Christians in the pro-Western coalition warned that Hezbollah would bring the influence of Shiite Iran to Lebanon. The Maronite Catholic Church made a last-minute appeal, warning that Lebanon as a state and its Arab identity were threatened, a clear reference to Hezbollah and its Persian backer, Iran.

Sunnis were also driven to vote for the pro-Western coalition to get back at Shiite Hezbollah gunmen for seizing the streets a year ago in Beirut from pro-government supporters.

Some 3.2 million people out of a population of 4 million were eligible to vote, and the interior minister said after polls closed that the turnout nationwide was about 52.3 percent, an increase over the 2005 figure of 45.8 percent.

Saniora won his first parliamentary seat in the southern port city of Sidon, defeating a pro-Hezbollah Sunni incumbent, according to TV projections.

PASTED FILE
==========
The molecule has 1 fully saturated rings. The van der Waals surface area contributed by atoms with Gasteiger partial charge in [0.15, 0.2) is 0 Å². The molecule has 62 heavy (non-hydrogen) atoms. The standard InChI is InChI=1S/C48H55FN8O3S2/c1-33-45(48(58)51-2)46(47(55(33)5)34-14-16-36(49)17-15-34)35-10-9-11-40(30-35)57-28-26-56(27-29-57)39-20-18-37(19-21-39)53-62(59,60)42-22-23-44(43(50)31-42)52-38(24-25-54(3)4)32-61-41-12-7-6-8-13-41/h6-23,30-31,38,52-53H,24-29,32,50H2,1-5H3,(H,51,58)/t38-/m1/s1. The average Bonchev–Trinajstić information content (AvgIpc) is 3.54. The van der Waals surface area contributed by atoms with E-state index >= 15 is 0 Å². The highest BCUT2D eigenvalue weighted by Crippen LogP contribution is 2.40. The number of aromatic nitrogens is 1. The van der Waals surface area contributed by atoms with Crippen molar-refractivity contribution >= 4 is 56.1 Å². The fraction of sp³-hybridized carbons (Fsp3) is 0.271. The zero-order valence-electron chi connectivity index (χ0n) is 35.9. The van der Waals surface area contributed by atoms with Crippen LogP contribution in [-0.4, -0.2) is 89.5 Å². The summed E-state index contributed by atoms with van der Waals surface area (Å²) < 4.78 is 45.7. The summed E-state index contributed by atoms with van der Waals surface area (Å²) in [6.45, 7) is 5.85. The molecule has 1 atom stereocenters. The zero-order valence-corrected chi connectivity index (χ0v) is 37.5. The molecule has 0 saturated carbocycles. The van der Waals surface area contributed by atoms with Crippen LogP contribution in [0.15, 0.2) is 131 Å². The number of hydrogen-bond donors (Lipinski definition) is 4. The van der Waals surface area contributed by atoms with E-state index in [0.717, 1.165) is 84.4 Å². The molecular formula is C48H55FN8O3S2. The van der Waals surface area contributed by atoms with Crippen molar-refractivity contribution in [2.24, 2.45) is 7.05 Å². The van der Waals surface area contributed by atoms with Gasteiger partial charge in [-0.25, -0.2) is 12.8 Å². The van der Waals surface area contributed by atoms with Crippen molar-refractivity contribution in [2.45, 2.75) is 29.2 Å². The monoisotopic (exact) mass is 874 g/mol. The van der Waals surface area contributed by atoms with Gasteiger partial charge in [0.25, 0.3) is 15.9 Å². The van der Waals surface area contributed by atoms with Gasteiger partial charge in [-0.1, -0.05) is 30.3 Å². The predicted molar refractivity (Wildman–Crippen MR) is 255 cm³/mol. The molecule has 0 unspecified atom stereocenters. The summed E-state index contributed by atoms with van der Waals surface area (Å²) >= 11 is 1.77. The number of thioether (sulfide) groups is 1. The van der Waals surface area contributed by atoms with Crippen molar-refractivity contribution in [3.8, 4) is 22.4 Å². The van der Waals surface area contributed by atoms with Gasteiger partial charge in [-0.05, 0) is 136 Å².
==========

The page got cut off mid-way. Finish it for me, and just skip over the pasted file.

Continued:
The race for the parliament is the first major event in the Middle East since Obama reached out to the Arab and Islamic worlds last week in his speech in Cairo in which he called for a "new beginning between the United States and Muslims." Obama challenged Muslims to confront violent extremism across the globe and urged Israel and the Palestinians along with Arab states to find common ground on which to forge peace.